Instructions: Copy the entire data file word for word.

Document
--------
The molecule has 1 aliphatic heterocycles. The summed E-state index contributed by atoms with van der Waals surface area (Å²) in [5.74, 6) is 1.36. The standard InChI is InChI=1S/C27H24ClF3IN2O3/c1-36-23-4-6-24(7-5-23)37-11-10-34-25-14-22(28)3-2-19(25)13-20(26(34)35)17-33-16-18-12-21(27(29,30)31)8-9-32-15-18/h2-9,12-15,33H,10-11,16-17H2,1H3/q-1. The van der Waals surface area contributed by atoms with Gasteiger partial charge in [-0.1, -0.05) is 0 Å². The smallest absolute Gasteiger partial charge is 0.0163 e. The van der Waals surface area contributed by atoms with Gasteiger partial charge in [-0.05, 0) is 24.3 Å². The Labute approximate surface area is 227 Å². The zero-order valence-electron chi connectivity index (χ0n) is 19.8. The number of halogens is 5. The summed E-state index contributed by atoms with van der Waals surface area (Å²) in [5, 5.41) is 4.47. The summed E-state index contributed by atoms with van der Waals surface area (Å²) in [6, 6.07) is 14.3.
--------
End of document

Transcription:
The molecule has 1 aliphatic heterocycles. The summed E-state index contributed by atoms with van der Waals surface area (Å²) in [5.74, 6) is 1.36. The standard InChI is InChI=1S/C27H24ClF3IN2O3/c1-36-23-4-6-24(7-5-23)37-11-10-34-25-14-22(28)3-2-19(25)13-20(26(34)35)17-33-16-18-12-21(27(29,30)31)8-9-32-15-18/h2-9,12-15,33H,10-11,16-17H2,1H3/q-1. The van der Waals surface area contributed by atoms with Gasteiger partial charge in [-0.1, -0.05) is 0 Å². The smallest absolute Gasteiger partial charge is 0.0163 e. The van der Waals surface area contributed by atoms with Gasteiger partial charge in [-0.05, 0) is 24.3 Å². The Labute approximate surface area is 227 Å². The zero-order valence-electron chi connectivity index (χ0n) is 19.8. The number of halogens is 5. The summed E-state index contributed by atoms with van der Waals surface area (Å²) in [5, 5.41) is 4.47. The summed E-state index contributed by atoms with van der Waals surface area (Å²) in [6, 6.07) is 14.3.